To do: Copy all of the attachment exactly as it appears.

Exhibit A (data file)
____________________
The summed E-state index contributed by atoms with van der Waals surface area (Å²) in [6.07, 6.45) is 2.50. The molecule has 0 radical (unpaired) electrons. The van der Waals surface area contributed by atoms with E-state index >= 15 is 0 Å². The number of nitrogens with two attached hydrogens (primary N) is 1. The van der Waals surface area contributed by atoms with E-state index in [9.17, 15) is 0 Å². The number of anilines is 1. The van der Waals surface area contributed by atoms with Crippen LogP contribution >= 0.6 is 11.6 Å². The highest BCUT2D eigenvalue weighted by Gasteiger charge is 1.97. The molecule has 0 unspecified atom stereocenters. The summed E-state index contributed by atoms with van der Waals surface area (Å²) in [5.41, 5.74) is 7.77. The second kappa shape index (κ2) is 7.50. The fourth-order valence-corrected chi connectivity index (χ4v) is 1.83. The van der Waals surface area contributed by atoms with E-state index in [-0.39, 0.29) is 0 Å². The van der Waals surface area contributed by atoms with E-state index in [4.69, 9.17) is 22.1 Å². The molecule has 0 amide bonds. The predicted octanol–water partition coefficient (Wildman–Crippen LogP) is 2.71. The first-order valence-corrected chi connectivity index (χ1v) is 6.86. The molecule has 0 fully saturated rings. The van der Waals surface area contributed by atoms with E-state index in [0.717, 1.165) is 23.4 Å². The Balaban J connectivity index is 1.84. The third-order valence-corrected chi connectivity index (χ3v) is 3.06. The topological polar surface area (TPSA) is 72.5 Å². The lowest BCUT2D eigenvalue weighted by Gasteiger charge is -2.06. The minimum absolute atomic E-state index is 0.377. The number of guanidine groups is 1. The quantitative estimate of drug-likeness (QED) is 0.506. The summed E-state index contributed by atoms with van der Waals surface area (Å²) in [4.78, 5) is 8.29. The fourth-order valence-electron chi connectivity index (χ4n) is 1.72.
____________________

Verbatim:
The summed E-state index contributed by atoms with van der Waals surface area (Å²) in [6.07, 6.45) is 2.50. The molecule has 0 radical (unpaired) electrons. The van der Waals surface area contributed by atoms with E-state index >= 15 is 0 Å². The number of nitrogens with two attached hydrogens (primary N) is 1. The van der Waals surface area contributed by atoms with E-state index in [9.17, 15) is 0 Å². The number of anilines is 1. The van der Waals surface area contributed by atoms with Crippen LogP contribution >= 0.6 is 11.6 Å². The highest BCUT2D eigenvalue weighted by Gasteiger charge is 1.97. The molecule has 0 unspecified atom stereocenters. The summed E-state index contributed by atoms with van der Waals surface area (Å²) in [5.41, 5.74) is 7.77. The second kappa shape index (κ2) is 7.50. The fourth-order valence-corrected chi connectivity index (χ4v) is 1.83. The van der Waals surface area contributed by atoms with E-state index in [-0.39, 0.29) is 0 Å². The van der Waals surface area contributed by atoms with E-state index in [4.69, 9.17) is 22.1 Å². The molecule has 0 amide bonds. The predicted octanol–water partition coefficient (Wildman–Crippen LogP) is 2.71. The first-order valence-corrected chi connectivity index (χ1v) is 6.86. The molecule has 0 fully saturated rings. The van der Waals surface area contributed by atoms with E-state index in [0.717, 1.165) is 23.4 Å². The Balaban J connectivity index is 1.84. The third-order valence-corrected chi connectivity index (χ3v) is 3.06. The topological polar surface area (TPSA) is 72.5 Å². The lowest BCUT2D eigenvalue weighted by Gasteiger charge is -2.06. The minimum absolute atomic E-state index is 0.377. The number of guanidine groups is 1. The quantitative estimate of drug-likeness (QED) is 0.506. The summed E-state index contributed by atoms with van der Waals surface area (Å²) in [4.78, 5) is 8.29. The fourth-order valence-electron chi connectivity index (χ4n) is 1.72.